Norwegian sovereign wealth fund Norges Bank Investment Management (NBIM) has appointed four ESG and climate experts to its newly formed climate advisory board, which has been created to help the fund develop its approach to integrating climate risks.
The appointees come from across finance and industry. Huw van Steenis, former chair of UBS’s sustainable finance committee and current vice-chair of Oliver Wyman, is joined by Jennifer Morris, CEO of the Nature Conservancy, and Jody Freeman, professor of law at Harvard Law School and independent director at ConocoPhillips.
The other new board member is Bjørn Otto Sverdrup, chair of the executive committee for the Oil and Gas Climate Initiative, a group of oil and gas CEOs working on the industry response to climate change.
The sovereign wealth fund had outlined its plans to establish the board in its 2025 climate action plan, which was published in September.
The plan set out steps to manage climate risk, including increasing collaboration with other investors, and divesting companies with unmitigated climate risks, as well as engaging on net-zero targets, transition plans and emissions reductions. The aim of the advisory board was described as “challenging us and supporting our high ambitions”.
Carine Smith Ihenacho, chief governance and compliance officer at NBIM, said the appointees will provide “a wide breadth of relevant climate expertise spanning academia, civil society, sustainable finance and business”.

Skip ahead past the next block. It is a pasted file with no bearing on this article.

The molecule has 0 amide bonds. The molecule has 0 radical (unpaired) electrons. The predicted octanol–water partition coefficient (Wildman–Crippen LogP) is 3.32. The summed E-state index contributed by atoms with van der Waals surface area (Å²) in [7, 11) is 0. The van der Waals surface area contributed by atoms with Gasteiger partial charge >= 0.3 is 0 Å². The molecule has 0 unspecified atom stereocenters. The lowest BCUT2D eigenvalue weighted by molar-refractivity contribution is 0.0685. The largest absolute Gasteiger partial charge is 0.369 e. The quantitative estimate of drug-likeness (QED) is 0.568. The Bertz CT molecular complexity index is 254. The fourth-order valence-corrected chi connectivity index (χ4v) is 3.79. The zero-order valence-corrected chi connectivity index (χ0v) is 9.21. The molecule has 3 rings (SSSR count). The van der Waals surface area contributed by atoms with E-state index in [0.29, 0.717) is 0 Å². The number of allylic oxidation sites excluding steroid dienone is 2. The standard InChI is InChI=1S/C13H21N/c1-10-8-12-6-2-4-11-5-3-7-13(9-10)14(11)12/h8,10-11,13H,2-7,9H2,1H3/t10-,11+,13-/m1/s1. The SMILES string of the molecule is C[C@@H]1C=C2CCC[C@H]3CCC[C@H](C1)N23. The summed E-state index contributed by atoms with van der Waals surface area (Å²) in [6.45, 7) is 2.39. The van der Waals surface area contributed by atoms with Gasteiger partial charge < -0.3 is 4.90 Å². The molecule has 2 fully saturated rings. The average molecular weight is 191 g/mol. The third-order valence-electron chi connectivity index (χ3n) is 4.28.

“We are confident they will help us maintain leadership in managing climate-related risks as an owner of companies through the climate transition,” he added.
Van Steenis told Responsible Investor that he was honoured to join the advisory board. “Having witnessed Norges’ success for many years now, I understand the value of collaboration in deep investment research – and the enhanced investment outcomes it can help shape,” he said.
NBIM described the four appointees as “external members” but did not respond when asked whether any internal members had been appointed.
Ministry of Finance response
Also today, NBIM published its response to the Norwegian Ministry of Finance commission report on the implications of national and international economic and political developments.
The fund mostly agreed with the recommendations of the commission. Among the points responded to was an observation by the finance ministry that if NBIM was restricted from investing in companies or countries for ethical, security or political reasons, this could have an effect on return and risk characteristics.
NBIM commented that any restrictions on these grounds must be reflected in its benchmark index.
If an entire country were to be excluded by the fund, as was the case with Russia, NBIM said that it would not be able to make significant changes to the portfolio in a crisis or sudden serious event, pointing to its experiences with Russia.
The fund also agreed with the commission’s view that, while transparency is important when talking about investment activities, Norges Bank “should be careful about expressing anything that could be taken as criticism of the authorities in other countries and thus touch on foreign policy”.